Publications (3)5.62 Total impact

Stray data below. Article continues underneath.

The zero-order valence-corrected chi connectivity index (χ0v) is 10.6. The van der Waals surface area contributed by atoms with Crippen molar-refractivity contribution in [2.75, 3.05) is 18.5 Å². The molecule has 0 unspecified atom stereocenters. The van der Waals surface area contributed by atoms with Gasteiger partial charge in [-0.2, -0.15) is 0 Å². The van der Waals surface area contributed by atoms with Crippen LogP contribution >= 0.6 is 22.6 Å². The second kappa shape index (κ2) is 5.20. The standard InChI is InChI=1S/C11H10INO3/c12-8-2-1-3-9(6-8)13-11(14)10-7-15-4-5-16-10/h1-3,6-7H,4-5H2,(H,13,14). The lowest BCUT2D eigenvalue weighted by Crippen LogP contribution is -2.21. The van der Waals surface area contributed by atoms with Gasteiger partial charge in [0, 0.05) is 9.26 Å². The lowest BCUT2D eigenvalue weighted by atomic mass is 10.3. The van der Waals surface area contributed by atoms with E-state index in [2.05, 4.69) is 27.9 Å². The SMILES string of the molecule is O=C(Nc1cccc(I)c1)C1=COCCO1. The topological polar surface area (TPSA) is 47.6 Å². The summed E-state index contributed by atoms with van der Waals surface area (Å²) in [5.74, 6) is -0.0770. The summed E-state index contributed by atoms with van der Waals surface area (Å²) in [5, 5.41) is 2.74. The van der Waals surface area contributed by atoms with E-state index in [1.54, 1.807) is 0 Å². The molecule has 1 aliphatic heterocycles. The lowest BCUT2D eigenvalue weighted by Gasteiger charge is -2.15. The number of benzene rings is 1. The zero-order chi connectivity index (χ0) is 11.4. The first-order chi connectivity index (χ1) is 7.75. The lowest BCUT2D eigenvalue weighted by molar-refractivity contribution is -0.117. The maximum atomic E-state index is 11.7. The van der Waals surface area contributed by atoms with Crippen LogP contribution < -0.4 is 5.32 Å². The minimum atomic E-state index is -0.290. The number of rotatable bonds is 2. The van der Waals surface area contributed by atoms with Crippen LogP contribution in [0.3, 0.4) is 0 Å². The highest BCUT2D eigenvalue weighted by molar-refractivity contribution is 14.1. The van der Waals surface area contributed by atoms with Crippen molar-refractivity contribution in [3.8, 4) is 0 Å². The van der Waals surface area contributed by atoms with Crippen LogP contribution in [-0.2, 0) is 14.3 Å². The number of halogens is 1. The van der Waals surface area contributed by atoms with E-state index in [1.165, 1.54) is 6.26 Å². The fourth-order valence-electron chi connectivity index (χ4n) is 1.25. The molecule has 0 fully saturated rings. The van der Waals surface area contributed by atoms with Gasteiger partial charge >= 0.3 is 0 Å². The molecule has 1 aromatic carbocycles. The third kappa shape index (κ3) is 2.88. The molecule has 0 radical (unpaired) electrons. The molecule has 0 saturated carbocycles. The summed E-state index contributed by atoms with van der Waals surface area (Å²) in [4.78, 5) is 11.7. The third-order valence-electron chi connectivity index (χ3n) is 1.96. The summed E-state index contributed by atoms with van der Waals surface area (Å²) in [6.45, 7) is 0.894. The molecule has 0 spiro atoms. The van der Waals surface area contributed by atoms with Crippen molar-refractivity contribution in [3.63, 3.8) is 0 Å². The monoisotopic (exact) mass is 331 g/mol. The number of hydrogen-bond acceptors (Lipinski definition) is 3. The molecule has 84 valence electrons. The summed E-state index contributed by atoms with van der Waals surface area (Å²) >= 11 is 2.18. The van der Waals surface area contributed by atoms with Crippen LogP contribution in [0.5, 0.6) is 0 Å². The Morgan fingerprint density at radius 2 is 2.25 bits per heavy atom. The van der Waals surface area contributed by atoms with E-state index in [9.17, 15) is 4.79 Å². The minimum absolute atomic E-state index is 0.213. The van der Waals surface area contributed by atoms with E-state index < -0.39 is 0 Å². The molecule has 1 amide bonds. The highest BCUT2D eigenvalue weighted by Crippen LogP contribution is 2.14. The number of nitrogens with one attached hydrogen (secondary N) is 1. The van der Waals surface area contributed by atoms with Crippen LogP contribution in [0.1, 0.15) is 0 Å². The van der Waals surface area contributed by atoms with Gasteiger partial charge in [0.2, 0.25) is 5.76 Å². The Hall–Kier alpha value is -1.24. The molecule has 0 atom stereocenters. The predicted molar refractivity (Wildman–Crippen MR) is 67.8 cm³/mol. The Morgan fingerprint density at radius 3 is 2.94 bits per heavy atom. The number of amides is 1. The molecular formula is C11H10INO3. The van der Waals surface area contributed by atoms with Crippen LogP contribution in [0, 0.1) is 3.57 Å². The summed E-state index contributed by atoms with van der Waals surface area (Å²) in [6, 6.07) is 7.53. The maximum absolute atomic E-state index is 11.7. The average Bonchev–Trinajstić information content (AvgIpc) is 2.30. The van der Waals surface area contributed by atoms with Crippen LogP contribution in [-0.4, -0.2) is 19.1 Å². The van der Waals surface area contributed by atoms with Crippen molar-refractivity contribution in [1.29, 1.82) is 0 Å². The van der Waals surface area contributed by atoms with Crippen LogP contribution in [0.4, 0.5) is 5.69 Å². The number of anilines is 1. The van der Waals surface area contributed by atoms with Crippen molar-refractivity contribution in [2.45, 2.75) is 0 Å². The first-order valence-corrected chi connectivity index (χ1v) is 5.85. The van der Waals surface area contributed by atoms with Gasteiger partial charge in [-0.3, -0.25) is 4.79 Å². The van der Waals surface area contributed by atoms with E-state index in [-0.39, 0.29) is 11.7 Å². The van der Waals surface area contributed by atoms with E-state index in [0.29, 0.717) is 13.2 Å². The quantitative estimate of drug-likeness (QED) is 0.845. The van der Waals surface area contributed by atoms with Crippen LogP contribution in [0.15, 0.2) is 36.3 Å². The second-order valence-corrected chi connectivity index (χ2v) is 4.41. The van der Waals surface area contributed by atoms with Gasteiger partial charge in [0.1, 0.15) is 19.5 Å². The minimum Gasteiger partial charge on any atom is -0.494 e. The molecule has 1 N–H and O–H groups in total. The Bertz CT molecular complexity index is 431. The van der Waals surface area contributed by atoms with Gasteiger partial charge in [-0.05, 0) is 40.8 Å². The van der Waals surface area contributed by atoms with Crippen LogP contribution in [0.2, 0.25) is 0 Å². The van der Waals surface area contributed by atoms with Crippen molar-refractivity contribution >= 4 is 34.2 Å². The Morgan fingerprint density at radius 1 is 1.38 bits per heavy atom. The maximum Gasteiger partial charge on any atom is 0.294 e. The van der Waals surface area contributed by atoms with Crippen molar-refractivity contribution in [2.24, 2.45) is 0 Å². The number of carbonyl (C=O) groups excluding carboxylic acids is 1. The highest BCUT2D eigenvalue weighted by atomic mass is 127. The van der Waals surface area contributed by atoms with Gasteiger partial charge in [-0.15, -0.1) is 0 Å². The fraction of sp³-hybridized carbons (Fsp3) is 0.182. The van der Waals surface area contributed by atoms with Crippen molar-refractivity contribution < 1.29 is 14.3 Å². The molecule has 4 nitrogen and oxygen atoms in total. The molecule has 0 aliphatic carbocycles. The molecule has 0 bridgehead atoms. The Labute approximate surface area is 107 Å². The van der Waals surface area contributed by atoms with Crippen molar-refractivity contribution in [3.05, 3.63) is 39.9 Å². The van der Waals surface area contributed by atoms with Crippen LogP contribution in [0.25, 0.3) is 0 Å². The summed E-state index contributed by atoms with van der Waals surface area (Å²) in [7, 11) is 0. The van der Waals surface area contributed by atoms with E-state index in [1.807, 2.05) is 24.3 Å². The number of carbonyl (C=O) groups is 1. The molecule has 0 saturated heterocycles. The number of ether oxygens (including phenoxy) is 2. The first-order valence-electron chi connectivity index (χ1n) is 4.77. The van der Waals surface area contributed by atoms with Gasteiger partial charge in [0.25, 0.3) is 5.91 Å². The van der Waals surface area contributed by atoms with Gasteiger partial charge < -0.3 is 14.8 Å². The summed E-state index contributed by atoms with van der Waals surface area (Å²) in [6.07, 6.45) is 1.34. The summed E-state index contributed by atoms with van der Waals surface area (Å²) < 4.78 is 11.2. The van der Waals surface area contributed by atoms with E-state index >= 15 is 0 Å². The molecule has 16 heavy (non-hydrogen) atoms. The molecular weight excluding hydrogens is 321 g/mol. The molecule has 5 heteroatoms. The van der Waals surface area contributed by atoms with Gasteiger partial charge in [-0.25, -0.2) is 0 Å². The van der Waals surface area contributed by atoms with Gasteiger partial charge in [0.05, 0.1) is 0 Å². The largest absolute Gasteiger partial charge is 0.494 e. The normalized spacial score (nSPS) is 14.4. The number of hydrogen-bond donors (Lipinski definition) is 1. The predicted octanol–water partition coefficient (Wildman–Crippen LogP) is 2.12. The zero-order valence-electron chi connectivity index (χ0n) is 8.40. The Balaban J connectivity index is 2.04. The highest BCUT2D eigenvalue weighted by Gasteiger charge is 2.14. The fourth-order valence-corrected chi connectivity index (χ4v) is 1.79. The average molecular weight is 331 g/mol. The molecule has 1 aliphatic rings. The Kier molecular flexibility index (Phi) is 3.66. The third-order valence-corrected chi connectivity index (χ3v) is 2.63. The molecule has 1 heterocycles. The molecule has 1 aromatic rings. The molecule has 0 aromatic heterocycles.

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ABSTRACT: High-fidelity simulation is becoming increasingly important in the delivery of teaching and learning to health care professionals within a safe environment. Its use in an interprofessional context and at undergraduate level has the potential to facilitate the learning of good communication and teamworking, in addition to clinical knowledge and skills. Interprofessional teaching and learning workshops using high-fidelity paediatric simulation were developed and delivered to undergraduate medical and nursing students at Queen's University Belfast. Learning outcomes common to both professions, and essential in the clinical management of sick children, included basic competencies, communication and teamworking skills. Quantitative and qualitative evaluation was undertaken using published questionnaires. Quantitative results - the 32-item questionnaire was analysed for reliability using spss. Responses were positive for both groups of students across four domains - acquisition of knowledge and skills, communication and teamworking, professional identity and role awareness, and attitudes to shared learning. Qualitative results - thematic content analysis was used to analyse open-ended responses. Students from both groups commented that an interprofessional education (IPE) approach to paediatric simulation improved clinical and practice-based skills, and provided a safe learning environment. Students commented that there should be more interprofessional and simulation learning opportunities. High-fidelity paediatric simulation, used in an interprofessional context, has the potential to meet the requirements of undergraduate medical and nursing curricula. Further research is needed into the long-term benefits for patient care, and its generalisability to other areas within health care teaching and learning.The Clinical Teacher 06/2010; 7(2):90-6.